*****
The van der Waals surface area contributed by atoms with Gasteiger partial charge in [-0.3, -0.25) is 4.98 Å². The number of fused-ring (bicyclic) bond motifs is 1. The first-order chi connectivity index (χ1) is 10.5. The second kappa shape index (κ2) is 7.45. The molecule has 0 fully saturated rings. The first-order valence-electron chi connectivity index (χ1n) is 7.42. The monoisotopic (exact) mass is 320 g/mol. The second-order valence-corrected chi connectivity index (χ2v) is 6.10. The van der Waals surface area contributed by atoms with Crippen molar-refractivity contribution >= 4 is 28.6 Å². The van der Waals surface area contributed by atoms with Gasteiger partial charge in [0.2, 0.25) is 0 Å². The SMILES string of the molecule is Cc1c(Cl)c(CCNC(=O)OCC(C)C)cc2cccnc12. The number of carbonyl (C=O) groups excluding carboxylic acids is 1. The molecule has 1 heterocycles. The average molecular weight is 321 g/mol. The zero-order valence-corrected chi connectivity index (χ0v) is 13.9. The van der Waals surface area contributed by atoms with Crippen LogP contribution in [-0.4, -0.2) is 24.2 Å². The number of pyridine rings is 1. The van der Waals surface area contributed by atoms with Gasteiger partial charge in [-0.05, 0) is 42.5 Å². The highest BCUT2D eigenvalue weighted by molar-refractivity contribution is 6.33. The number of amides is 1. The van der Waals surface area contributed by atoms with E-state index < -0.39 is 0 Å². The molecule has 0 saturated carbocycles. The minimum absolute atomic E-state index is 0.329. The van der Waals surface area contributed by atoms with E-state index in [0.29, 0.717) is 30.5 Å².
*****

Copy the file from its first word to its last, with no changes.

The van der Waals surface area contributed by atoms with Gasteiger partial charge in [-0.3, -0.25) is 4.98 Å². The number of fused-ring (bicyclic) bond motifs is 1. The first-order chi connectivity index (χ1) is 10.5. The second kappa shape index (κ2) is 7.45. The molecule has 0 fully saturated rings. The first-order valence-electron chi connectivity index (χ1n) is 7.42. The monoisotopic (exact) mass is 320 g/mol. The second-order valence-corrected chi connectivity index (χ2v) is 6.10. The van der Waals surface area contributed by atoms with Crippen molar-refractivity contribution >= 4 is 28.6 Å². The van der Waals surface area contributed by atoms with Gasteiger partial charge in [0.2, 0.25) is 0 Å². The SMILES string of the molecule is Cc1c(Cl)c(CCNC(=O)OCC(C)C)cc2cccnc12. The number of carbonyl (C=O) groups excluding carboxylic acids is 1. The molecule has 1 heterocycles. The average molecular weight is 321 g/mol. The zero-order valence-corrected chi connectivity index (χ0v) is 13.9. The van der Waals surface area contributed by atoms with Crippen LogP contribution in [-0.4, -0.2) is 24.2 Å². The number of pyridine rings is 1. The van der Waals surface area contributed by atoms with Gasteiger partial charge in [-0.05, 0) is 42.5 Å². The highest BCUT2D eigenvalue weighted by molar-refractivity contribution is 6.33. The number of amides is 1. The van der Waals surface area contributed by atoms with E-state index < -0.39 is 0 Å². The molecule has 0 saturated carbocycles. The minimum absolute atomic E-state index is 0.329. The van der Waals surface area contributed by atoms with E-state index in [0.29, 0.717) is 30.5 Å².